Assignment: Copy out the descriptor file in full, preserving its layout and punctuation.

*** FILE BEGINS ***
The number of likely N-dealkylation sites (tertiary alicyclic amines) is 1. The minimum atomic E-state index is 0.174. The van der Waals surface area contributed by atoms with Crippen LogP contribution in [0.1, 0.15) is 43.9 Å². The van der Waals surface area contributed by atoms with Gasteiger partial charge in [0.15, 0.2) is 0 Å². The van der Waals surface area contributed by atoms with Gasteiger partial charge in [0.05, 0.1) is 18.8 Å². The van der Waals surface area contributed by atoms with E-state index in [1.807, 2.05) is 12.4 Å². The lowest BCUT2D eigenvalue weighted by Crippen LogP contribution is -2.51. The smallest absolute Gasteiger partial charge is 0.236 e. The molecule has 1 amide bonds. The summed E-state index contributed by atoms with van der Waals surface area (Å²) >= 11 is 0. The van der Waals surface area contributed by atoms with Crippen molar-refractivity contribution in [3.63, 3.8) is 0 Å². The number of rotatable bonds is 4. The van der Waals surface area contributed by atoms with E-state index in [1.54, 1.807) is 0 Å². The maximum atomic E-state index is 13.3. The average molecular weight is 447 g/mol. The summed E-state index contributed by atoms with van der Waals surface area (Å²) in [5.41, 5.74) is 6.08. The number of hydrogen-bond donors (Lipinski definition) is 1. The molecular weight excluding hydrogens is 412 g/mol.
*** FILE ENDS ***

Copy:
The number of likely N-dealkylation sites (tertiary alicyclic amines) is 1. The minimum atomic E-state index is 0.174. The van der Waals surface area contributed by atoms with Crippen LogP contribution in [0.1, 0.15) is 43.9 Å². The van der Waals surface area contributed by atoms with Gasteiger partial charge in [0.15, 0.2) is 0 Å². The van der Waals surface area contributed by atoms with Gasteiger partial charge in [0.05, 0.1) is 18.8 Å². The van der Waals surface area contributed by atoms with E-state index in [1.807, 2.05) is 12.4 Å². The lowest BCUT2D eigenvalue weighted by Crippen LogP contribution is -2.51. The smallest absolute Gasteiger partial charge is 0.236 e. The molecule has 1 amide bonds. The summed E-state index contributed by atoms with van der Waals surface area (Å²) >= 11 is 0. The van der Waals surface area contributed by atoms with Crippen molar-refractivity contribution in [3.63, 3.8) is 0 Å². The number of rotatable bonds is 4. The van der Waals surface area contributed by atoms with E-state index in [1.54, 1.807) is 0 Å². The maximum atomic E-state index is 13.3. The average molecular weight is 447 g/mol. The summed E-state index contributed by atoms with van der Waals surface area (Å²) in [5.41, 5.74) is 6.08. The number of hydrogen-bond donors (Lipinski definition) is 1. The molecular weight excluding hydrogens is 412 g/mol.